In March, [Musharraf] arbitrarily suspended Pakistan’s independent-minded chief justice, setting off protest demonstrations which have continued ever since. The suspension came as the court was preparing to hear challenges to the general’s schemes to keep himself in power — as both army commander and president — with his presidential candidacy ratified by the current, submissive Parliament, not the new one due to be elected later this year.
Members of the general’s ruling party are now urging him to reach a compromise. Some are even calling on him to open up the election to other serious contenders, including two former prime ministers, Benazir Bhutto and Nawaz Sharif, now living in exile. Both governments were badly stained with corruption. But there can be no meaningful return to democracy without the free participation of Pakistan’s two most popular political leaders. General Musharraf is resisting this good advice, but could change his mind if Washington added its voice to the call for free elections.
If Bush declines to lean on the General, his democracy rhetoric will officially be crock I always thought it to be.
Sarkozy has just named Socialist Bernard Kouchner as his Foreign Minister.
What will this mean for French foreign policy -- and perhaps US-French relations?
The former is perhaps easier to predict. Kouchner is best known as a founder (1971) of Medecins sans Frontieres (Doctors Without Borders), the Nobel-winning transnational medical organization. Most of the cofounders had worked for the Red Cross in Biafra in the late 1960s and were critical of the agency for being too deferential to international law, political neutrality and state sovereignty.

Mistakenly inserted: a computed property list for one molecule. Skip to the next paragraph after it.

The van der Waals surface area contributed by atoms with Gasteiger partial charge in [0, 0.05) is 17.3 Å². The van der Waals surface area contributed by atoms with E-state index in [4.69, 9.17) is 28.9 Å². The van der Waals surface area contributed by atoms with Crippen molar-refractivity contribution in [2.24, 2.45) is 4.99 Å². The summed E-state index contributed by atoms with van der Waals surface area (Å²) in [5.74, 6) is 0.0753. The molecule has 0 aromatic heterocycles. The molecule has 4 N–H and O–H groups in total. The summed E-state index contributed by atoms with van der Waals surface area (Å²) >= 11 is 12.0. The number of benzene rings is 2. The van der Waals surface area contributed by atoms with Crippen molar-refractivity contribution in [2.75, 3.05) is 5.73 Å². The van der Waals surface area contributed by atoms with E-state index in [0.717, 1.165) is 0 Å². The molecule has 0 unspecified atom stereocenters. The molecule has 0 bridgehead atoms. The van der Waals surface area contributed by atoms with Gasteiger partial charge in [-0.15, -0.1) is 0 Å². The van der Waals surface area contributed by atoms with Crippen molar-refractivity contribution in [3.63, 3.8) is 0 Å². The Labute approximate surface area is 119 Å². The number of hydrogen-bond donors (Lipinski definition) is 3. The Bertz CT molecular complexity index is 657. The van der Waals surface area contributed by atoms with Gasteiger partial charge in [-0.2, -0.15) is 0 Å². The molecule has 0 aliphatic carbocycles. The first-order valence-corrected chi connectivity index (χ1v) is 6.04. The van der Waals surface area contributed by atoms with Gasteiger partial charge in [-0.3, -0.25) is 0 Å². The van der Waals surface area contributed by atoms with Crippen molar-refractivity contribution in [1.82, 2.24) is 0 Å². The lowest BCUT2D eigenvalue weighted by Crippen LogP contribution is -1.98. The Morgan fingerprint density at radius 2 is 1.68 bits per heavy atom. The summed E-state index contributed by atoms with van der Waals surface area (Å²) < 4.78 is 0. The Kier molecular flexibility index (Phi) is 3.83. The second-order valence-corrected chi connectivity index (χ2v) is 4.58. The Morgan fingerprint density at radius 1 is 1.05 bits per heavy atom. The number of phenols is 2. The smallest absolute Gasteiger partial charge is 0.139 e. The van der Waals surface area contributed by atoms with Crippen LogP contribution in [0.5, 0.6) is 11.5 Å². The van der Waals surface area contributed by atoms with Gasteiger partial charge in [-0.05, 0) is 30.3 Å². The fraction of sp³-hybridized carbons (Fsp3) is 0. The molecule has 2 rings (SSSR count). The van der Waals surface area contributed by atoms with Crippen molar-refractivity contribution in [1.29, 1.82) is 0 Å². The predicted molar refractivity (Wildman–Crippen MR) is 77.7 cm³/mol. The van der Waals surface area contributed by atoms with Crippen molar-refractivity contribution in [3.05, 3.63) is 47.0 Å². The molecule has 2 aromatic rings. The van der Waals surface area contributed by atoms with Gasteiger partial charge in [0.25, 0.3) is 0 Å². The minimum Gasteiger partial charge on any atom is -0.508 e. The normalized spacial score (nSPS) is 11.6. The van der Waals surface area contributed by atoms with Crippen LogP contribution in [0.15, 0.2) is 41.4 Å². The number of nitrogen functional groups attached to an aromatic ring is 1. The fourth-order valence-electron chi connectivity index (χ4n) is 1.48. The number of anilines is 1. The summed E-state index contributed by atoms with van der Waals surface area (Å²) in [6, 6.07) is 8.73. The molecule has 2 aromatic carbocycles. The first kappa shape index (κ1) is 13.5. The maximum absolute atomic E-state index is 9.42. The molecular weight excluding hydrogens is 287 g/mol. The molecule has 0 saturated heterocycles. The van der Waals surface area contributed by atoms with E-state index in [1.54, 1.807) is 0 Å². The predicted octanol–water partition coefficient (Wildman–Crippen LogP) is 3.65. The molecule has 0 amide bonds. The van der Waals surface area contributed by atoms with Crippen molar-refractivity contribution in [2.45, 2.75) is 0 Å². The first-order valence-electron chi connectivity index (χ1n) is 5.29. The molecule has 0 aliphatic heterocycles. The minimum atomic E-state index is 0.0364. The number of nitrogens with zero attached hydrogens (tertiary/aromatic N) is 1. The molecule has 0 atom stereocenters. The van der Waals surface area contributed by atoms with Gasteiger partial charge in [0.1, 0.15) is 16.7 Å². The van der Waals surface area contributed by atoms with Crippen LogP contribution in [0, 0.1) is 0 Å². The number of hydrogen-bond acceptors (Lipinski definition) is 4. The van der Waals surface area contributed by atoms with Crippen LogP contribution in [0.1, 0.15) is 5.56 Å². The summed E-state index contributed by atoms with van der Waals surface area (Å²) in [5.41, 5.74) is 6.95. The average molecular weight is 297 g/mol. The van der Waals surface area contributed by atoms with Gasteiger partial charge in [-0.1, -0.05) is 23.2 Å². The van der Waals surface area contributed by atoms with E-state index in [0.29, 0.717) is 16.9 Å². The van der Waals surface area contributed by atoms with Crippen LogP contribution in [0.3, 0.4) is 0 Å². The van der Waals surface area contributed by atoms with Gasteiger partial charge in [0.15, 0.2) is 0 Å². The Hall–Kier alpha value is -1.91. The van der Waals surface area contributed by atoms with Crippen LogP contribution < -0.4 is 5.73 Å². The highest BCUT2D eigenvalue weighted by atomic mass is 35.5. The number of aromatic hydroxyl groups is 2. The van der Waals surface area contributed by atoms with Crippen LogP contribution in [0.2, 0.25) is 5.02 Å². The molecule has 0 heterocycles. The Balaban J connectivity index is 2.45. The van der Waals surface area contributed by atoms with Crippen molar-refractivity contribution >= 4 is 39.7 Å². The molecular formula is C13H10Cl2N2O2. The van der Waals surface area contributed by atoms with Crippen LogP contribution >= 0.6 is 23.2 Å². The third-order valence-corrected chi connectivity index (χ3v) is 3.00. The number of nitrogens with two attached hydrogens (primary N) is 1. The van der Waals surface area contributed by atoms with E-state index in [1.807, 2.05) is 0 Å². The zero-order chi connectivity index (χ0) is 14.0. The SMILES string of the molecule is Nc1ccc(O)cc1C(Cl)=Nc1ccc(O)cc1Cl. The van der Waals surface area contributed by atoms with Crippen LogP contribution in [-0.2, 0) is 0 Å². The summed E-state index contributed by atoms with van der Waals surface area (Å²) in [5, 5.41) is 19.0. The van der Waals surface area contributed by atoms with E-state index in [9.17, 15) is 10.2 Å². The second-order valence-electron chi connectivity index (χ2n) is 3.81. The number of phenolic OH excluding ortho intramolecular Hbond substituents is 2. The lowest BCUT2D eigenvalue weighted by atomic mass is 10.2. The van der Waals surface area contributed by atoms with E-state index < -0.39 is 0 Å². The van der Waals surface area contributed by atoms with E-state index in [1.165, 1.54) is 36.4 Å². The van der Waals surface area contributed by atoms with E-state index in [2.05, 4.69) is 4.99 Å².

That history provides a huge hint as to Kouchner's priorities and ideas. In 1987, he published a book with a title that also strongly signals his priorities: The duty to intervene. He declares simply, "mankind's suffering belongs to all men."
In Soviet Russia, the whole thing reads you. Basically, though he was unduly hawkish about Iraq, Koucher seems very, very likely to encourage additional Western action on Darfur. This isn't a good as having Samantha Power as Secretary of State, but it's pretty close.
I'm trying to count how many groups this is offensive to:
"Maybe I should wait a couple weeks and see if it changes," Mr. McCain said of Mr. Romney's position on immigration this week. "Maybe he can get out his small varmint gun and drive those Guatemalans off his yard."
On the one hand, this is good hardball. On the other hand, talking about shooting Guatemalans is kind of a bad idea for a presidential candidate.